Manufacturers subject to latest drug recall rules

By Shan Juan (China Daily)
Updated: 2007-12-13 07:42

The State Food and Drug Administration (SFA) Wednesday announced a new provision that obliges all manufacturers of imported drugs to provide Chinese authorities with full details of product recalls in a bid to avoid potential health hazards.

The Provisions for Drug Recall, the country's first nationwide regulation on the issue, states that drug manufacturers at home and abroad should be the first to be held accountable for the safety and quality of the drugs they sell, SFDA spokeswoman Yan Jiangying said at its regular monthly press briefing.

The provision states that drugs found to be potentially hazardous should be recalled voluntarily by producers, while those that are found to be fake or of substandard quality will be dealt with under the terms of the Drug Administration Law.

The provision stipulates that recalls are divided into three categories based on different risk levels.

These range from 24 hours for drugs that may cause serious damage to human health, to 72 hours for those deemed non-life-threatening.

Once the hazardous products have been recalled, producers must immediately inform distributors and medical institutions to stop using or selling the drugs.

The manufacturers involved will also have to report the recalls to the drug administration.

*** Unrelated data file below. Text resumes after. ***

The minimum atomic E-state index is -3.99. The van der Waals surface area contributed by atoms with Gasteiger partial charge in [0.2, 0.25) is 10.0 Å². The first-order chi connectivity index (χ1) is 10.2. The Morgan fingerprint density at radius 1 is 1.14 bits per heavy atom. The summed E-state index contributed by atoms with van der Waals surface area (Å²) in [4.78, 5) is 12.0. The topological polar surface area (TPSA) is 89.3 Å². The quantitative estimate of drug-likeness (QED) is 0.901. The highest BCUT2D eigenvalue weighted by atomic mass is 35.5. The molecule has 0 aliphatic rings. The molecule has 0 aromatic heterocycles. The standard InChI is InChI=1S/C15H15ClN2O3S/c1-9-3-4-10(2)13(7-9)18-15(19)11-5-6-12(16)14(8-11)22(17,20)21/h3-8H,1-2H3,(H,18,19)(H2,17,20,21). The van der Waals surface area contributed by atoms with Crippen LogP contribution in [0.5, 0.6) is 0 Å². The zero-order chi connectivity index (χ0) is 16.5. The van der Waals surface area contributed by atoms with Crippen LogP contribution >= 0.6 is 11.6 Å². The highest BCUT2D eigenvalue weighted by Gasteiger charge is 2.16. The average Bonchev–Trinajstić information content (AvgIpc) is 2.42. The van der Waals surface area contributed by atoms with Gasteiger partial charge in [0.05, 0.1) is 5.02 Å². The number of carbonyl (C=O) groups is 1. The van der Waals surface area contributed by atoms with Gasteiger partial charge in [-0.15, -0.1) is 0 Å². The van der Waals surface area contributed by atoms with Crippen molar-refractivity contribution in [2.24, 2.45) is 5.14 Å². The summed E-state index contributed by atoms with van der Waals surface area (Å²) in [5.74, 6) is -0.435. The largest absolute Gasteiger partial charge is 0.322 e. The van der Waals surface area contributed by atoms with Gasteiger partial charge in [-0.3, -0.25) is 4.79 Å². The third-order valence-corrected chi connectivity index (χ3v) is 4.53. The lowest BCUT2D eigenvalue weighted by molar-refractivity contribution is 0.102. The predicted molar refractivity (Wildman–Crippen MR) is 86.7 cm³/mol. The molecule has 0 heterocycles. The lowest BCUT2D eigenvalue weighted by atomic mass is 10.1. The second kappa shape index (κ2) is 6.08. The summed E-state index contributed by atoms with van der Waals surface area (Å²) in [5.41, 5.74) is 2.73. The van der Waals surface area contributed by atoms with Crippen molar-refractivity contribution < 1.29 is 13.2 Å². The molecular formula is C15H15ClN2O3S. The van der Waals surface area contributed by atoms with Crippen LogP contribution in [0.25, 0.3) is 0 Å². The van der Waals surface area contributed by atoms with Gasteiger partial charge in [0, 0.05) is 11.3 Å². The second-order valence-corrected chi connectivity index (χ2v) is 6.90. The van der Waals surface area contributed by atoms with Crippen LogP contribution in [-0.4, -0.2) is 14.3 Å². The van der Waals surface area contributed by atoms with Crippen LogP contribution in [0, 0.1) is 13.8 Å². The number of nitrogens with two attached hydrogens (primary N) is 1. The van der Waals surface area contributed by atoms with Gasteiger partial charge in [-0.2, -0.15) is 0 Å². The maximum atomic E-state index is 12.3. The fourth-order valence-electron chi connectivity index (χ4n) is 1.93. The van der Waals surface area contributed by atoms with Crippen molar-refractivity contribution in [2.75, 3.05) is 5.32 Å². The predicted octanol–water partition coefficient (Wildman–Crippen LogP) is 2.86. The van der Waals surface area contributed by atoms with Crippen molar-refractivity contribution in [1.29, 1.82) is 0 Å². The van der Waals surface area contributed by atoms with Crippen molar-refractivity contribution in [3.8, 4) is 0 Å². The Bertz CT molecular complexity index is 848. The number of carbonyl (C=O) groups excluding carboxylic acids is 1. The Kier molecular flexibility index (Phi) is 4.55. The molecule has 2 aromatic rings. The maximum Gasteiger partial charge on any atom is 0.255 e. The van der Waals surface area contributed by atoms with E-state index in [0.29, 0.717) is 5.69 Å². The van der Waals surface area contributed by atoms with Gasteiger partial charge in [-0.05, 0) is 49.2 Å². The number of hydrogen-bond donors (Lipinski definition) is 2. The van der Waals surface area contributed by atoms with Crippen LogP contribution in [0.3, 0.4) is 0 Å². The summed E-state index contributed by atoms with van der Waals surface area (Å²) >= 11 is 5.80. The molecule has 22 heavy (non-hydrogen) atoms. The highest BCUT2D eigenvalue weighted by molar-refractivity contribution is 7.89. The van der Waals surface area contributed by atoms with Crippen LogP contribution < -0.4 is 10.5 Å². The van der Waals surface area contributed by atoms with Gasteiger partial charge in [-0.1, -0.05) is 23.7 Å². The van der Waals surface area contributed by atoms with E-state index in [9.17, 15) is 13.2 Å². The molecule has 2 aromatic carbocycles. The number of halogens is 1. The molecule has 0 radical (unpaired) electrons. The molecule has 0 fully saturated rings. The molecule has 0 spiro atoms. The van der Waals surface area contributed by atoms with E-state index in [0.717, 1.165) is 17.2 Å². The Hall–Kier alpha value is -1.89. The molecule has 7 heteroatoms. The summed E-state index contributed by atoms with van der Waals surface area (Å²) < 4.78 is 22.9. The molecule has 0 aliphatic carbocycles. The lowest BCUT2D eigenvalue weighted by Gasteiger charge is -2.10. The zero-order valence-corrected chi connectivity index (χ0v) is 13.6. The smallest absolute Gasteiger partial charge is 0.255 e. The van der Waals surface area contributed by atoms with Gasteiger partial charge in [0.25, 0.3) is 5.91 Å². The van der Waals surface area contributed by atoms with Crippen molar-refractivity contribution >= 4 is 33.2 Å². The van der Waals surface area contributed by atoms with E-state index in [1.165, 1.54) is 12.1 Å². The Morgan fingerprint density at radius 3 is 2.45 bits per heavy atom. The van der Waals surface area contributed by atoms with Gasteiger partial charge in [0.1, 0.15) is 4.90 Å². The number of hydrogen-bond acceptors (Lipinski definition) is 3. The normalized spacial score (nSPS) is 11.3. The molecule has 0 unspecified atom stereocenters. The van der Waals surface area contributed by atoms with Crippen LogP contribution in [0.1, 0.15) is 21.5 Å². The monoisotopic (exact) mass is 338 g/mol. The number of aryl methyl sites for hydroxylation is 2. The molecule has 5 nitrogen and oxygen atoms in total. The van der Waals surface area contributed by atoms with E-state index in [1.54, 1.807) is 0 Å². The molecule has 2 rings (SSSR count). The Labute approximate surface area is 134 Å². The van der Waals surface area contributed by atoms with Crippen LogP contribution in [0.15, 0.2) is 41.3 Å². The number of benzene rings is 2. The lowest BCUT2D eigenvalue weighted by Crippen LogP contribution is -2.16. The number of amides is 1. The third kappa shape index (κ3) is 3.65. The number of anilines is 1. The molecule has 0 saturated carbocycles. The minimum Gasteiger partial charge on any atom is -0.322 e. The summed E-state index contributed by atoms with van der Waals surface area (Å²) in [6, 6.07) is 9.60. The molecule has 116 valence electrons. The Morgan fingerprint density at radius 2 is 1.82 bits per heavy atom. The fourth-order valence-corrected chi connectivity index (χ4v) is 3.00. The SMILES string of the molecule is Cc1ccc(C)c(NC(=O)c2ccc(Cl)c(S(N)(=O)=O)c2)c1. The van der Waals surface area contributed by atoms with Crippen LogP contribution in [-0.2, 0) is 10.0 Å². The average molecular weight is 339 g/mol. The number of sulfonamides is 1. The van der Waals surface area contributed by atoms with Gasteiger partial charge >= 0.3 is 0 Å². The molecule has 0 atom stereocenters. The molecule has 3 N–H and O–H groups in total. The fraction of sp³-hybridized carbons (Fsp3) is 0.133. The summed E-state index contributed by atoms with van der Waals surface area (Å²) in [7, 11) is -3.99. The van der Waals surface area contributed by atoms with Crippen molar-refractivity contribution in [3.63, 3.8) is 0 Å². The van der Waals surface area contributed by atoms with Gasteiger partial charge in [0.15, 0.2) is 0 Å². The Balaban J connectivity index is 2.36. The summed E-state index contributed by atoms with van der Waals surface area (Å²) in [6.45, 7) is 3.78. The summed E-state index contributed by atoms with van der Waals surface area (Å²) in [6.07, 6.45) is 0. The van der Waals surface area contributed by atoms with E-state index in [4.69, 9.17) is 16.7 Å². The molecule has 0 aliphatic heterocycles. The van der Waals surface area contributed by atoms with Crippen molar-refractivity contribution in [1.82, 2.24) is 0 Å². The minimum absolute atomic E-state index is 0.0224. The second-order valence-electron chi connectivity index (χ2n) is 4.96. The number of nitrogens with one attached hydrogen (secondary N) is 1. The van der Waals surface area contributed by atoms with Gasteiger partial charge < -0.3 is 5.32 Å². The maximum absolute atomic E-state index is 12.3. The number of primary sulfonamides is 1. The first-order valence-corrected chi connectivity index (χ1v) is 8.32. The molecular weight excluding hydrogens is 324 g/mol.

"We hope governments and companies can cooperate to enhance and refine the establishment of the recall system to safeguard drug safety and public health," Yan said.

The provision also states that penalties or liabilities for companies that voluntarily recall hazardous drugs will be eased or excused.

Conversely, manufacturers that fail, for whatever reason, to recall hazardous drugs will be subject to compulsory recalls by the authorities if deemed necessary. Such firms will also be fined three times the value of the recalled drugs.

To realize and facilitate adequate drug recalls, producers should also put in place surveillance systems to monitor and look out for potentially harmful products, the SFDA said.

"Drug manufacturers cannot merely rely on government information.

"They should, out of a sense of social responsibility, make efforts to monitor potential adverse reactions to their products," Yan said.

Distributors and medical institutions must also inform the authorities and producers of any safety risks associated with a particular drug, the provision says.

"The involvement of the general public, especially drug distributors and users, is extremely important given the fact that a pilot scheme of drug recalls in Wuhan, capital of Hubei Province, showed that the recalls were imposed in most cases," Yan said.

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